Using data from the James Webb Space Telescope (JWST), astronomers have identified the presence of methane, a molecule associated with the presence of life, in the atmosphere of a “warm Jupiter” exoplanet.
Although this particular exoplanet may be too hot to be habitable on its own, this discovery shows that JWST could be a powerful tool in Earth’s environment. hunt extraterrestrials.
Challenge: Methane is a carbon-containing molecule that is almost always produced by living organisms on Earth. This means that seeing large amounts of methane in an exoplanet’s atmosphere could be a sign that life exists there.
2008, Hubble methane detected It was the first to reach the atmosphere of an exoplanet, and since then such sightings have become rare.
The presence of abundant methane in an exoplanet’s atmosphere may indicate the presence of life there.
what’s new? Thanks to JWST, the pace of these discoveries appears to be increasing.
In September, a University of Cambridge-led team reported using the telescope to: detect methane A group led by Arizona State University (ASU) scientists used it to detect methane around another exoplanet.
“Prior to JWST, methane remained largely undetected on planets that should be rich in methane, despite expectations that it might be detected by the Hubble Space Telescope.” Said Researcher Michael Rein is an exoplanetist at ASU.
the study: The exoplanet at the center of the study, WASP-80 b, is a gas giant planet located approximately 163 light-years from Earth. It is similar in size and mass to Jupiter, but has a higher surface temperature, so it is considered a “warm Jupiter” (a “hot Jupiter” is a planet similar to Jupiter) Radical temperature).
To determine the composition of WASP-80 b’s atmosphere, the ASU team studied from our perspective how the light from the host star thins as the exoplanet passes in front of it. This method is known as the “transit method.”
“It’s similar to a lamp dimming when someone passes in front of it,” said researcher Lewis Wellbanks. “During this period, a thin ring of the planet’s atmosphere around the planet’s day-night boundary is illuminated by stars.”
“For certain colors of light, where molecules in a planet’s atmosphere absorb light, the atmosphere appears thicker, blocks more starlight, and is deeper and darker than at other wavelengths, where the atmosphere appears transparent. “It causes a lot of trouble,” he continued.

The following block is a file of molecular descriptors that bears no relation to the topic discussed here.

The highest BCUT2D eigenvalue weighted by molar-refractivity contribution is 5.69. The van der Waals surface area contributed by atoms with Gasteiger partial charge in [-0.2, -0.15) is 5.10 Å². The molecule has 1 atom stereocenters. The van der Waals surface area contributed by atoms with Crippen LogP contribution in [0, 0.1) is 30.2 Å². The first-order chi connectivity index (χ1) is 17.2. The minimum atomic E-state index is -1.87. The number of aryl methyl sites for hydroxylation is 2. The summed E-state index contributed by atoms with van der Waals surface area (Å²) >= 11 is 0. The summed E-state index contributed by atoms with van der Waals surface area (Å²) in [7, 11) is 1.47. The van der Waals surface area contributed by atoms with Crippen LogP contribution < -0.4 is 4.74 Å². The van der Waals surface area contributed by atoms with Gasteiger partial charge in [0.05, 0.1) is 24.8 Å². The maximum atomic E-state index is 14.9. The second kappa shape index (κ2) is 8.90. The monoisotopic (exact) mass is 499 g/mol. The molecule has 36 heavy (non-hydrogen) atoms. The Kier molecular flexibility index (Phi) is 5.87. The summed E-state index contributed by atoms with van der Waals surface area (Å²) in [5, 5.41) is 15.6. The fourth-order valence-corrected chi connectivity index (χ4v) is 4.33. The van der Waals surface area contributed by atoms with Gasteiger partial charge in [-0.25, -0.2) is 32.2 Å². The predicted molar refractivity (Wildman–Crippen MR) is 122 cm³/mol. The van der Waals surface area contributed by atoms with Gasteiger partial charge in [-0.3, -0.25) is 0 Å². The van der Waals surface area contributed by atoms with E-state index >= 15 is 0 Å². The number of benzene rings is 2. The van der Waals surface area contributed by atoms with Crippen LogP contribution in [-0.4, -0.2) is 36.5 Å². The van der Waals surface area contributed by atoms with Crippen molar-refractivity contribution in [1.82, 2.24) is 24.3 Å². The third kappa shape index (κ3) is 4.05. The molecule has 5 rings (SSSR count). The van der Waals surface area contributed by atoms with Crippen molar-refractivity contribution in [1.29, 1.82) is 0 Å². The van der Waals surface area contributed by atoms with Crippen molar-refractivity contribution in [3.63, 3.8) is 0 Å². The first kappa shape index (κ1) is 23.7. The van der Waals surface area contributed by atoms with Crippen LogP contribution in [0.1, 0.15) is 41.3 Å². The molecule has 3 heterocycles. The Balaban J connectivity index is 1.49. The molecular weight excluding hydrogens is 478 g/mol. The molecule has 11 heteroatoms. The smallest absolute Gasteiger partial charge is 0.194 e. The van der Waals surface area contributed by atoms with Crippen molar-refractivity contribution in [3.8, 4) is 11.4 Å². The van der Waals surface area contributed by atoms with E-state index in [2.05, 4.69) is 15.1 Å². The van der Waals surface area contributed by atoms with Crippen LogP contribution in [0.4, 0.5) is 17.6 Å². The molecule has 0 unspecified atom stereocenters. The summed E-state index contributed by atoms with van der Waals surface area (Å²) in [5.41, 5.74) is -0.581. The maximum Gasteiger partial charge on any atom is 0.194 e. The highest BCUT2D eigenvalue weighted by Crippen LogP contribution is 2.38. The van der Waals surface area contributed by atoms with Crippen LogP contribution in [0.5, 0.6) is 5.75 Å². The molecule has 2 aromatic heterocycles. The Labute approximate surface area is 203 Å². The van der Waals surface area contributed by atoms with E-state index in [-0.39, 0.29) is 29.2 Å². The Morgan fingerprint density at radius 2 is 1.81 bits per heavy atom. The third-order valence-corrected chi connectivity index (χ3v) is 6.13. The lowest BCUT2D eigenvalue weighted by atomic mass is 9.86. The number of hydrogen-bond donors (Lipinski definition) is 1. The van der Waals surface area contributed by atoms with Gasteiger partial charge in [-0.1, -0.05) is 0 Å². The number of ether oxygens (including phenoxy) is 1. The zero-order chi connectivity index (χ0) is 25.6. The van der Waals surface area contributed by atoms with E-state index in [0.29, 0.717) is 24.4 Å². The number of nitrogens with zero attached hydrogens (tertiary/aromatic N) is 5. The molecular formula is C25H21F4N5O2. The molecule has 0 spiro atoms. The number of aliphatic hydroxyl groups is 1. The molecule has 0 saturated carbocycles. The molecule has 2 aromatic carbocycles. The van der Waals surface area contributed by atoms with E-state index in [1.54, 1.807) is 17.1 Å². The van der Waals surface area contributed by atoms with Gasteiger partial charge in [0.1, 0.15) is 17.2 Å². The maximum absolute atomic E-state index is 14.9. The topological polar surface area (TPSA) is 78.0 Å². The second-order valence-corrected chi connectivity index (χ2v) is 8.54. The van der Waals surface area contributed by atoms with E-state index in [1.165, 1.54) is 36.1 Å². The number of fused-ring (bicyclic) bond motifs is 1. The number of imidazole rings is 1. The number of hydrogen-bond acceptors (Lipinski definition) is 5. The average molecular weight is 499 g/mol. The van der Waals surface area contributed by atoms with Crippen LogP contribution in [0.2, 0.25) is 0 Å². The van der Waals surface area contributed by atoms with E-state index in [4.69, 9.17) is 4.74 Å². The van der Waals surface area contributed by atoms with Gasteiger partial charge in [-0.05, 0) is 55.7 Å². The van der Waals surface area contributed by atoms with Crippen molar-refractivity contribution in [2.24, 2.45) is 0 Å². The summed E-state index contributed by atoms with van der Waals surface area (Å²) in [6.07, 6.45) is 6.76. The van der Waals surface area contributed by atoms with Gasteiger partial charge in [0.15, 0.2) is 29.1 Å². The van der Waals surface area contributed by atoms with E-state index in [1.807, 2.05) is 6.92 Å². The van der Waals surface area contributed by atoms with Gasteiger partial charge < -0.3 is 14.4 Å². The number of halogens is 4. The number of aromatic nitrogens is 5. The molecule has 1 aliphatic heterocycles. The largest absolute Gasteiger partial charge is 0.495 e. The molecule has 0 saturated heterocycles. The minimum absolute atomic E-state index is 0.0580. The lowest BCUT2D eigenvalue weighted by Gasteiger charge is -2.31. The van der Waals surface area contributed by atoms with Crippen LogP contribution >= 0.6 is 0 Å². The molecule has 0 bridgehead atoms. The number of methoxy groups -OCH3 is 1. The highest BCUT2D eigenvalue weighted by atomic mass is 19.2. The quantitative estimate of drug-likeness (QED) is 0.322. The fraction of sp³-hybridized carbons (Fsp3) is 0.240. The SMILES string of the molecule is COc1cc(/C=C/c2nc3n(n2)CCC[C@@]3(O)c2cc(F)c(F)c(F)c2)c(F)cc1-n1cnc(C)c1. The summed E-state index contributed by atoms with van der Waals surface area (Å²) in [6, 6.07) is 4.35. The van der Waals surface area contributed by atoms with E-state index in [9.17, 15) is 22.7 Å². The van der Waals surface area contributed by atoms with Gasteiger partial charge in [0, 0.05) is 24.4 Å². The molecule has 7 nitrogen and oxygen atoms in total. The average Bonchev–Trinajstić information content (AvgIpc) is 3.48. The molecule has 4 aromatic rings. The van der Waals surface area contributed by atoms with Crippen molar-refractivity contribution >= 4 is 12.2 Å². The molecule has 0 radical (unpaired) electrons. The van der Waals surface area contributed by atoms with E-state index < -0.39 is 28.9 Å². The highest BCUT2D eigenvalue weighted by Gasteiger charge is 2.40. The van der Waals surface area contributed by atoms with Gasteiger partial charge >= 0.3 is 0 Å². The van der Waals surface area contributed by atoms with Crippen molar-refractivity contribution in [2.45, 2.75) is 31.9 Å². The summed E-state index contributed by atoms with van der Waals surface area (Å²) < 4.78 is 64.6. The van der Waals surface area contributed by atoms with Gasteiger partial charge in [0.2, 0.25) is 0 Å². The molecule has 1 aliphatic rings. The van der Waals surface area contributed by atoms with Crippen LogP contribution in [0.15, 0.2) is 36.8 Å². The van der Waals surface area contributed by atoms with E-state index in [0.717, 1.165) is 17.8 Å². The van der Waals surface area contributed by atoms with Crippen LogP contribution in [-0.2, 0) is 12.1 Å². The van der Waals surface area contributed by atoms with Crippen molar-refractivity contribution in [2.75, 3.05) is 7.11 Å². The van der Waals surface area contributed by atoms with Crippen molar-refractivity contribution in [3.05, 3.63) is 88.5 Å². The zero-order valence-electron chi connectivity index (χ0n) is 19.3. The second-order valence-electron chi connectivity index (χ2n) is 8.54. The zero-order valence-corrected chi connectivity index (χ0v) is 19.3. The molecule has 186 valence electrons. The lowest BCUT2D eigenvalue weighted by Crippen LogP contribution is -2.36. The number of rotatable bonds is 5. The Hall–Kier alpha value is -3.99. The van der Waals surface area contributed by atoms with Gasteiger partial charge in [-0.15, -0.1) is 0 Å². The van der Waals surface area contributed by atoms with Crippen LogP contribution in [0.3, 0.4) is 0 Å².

The research team also studied the light from the star system as warm Jupiter passes by. behind Its protagonist is a technique known as the “eclipse method.”
“All objects emit some kind of light, called thermal radiation, and the intensity and color of the light emitted varies depending on the object’s temperature.” Said Wellbanks and Bay Area Environmental Research Institute researcher Taylor Bell.
“In the case of solar eclipse spectra, absorption by molecules in the planet’s atmosphere typically manifests itself as a reduction in the planet’s emitted light at specific wavelengths,” the researchers added.
The big picture: Although WASP-80 b appears to have methane in its atmosphere, it has a very high average temperature of 1,025 °F. Therefore, it is highly unlikely that life exists on the warm planet Jupiter as we know it. Even the hardiest known species of tardigrade cannot survive temperatures above 300 degrees Fahrenheit.
Still, methane is very rarely found in the atmospheres of exoplanets, so its detection is anywhere This is a boost for astronomy, and the study could help inform future research focused on planets suitable to host life.
“As methane and other gases are discovered on exoplanets, we continue to learn more about how chemistry and physics work under conditions different from those on Earth, and perhaps soon It will be discovered on other planets as well, reminiscent of gases in “Go Home,” Wellbanks and Bell said.
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